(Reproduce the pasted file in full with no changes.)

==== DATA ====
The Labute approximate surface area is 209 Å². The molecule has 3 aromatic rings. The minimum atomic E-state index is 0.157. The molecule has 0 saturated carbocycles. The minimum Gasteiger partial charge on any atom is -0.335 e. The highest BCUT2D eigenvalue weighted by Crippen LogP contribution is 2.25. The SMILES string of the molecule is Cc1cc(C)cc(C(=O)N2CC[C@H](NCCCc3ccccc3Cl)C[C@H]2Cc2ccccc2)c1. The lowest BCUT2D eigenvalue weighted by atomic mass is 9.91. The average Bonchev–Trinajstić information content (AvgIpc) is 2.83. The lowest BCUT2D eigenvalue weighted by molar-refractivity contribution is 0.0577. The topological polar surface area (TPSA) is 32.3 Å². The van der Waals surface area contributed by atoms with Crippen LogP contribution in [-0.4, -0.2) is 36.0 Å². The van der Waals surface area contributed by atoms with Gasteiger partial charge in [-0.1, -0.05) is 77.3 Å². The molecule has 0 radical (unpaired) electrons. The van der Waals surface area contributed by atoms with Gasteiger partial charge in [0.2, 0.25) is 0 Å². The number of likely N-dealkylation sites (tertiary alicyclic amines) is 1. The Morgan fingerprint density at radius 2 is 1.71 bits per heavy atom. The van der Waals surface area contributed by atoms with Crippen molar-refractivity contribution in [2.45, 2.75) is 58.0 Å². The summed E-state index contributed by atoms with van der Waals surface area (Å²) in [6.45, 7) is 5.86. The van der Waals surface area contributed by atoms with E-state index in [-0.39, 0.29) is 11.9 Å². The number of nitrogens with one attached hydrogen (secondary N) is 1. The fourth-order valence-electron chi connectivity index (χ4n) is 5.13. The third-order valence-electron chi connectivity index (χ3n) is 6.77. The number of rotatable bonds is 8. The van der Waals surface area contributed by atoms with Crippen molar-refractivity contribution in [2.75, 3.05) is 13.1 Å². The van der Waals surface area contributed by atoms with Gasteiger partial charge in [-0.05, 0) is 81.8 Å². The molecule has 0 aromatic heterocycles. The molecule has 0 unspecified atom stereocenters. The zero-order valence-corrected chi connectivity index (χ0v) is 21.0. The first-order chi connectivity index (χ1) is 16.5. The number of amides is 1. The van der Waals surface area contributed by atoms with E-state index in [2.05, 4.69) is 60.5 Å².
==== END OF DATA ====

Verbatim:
The Labute approximate surface area is 209 Å². The molecule has 3 aromatic rings. The minimum atomic E-state index is 0.157. The molecule has 0 saturated carbocycles. The minimum Gasteiger partial charge on any atom is -0.335 e. The highest BCUT2D eigenvalue weighted by Crippen LogP contribution is 2.25. The SMILES string of the molecule is Cc1cc(C)cc(C(=O)N2CC[C@H](NCCCc3ccccc3Cl)C[C@H]2Cc2ccccc2)c1. The lowest BCUT2D eigenvalue weighted by atomic mass is 9.91. The average Bonchev–Trinajstić information content (AvgIpc) is 2.83. The lowest BCUT2D eigenvalue weighted by molar-refractivity contribution is 0.0577. The topological polar surface area (TPSA) is 32.3 Å². The van der Waals surface area contributed by atoms with Crippen LogP contribution in [-0.4, -0.2) is 36.0 Å². The van der Waals surface area contributed by atoms with Gasteiger partial charge in [-0.1, -0.05) is 77.3 Å². The molecule has 0 radical (unpaired) electrons. The van der Waals surface area contributed by atoms with Gasteiger partial charge in [0.2, 0.25) is 0 Å². The number of likely N-dealkylation sites (tertiary alicyclic amines) is 1. The Morgan fingerprint density at radius 2 is 1.71 bits per heavy atom. The van der Waals surface area contributed by atoms with Crippen molar-refractivity contribution in [2.45, 2.75) is 58.0 Å². The summed E-state index contributed by atoms with van der Waals surface area (Å²) in [6.45, 7) is 5.86. The van der Waals surface area contributed by atoms with E-state index in [-0.39, 0.29) is 11.9 Å². The number of nitrogens with one attached hydrogen (secondary N) is 1. The fourth-order valence-electron chi connectivity index (χ4n) is 5.13. The third-order valence-electron chi connectivity index (χ3n) is 6.77. The number of rotatable bonds is 8. The van der Waals surface area contributed by atoms with Crippen molar-refractivity contribution in [2.75, 3.05) is 13.1 Å². The van der Waals surface area contributed by atoms with Gasteiger partial charge in [-0.05, 0) is 81.8 Å². The molecule has 0 aromatic heterocycles. The molecule has 0 unspecified atom stereocenters. The zero-order valence-corrected chi connectivity index (χ0v) is 21.0. The first-order chi connectivity index (χ1) is 16.5. The number of amides is 1. The van der Waals surface area contributed by atoms with E-state index in [2.05, 4.69) is 60.5 Å².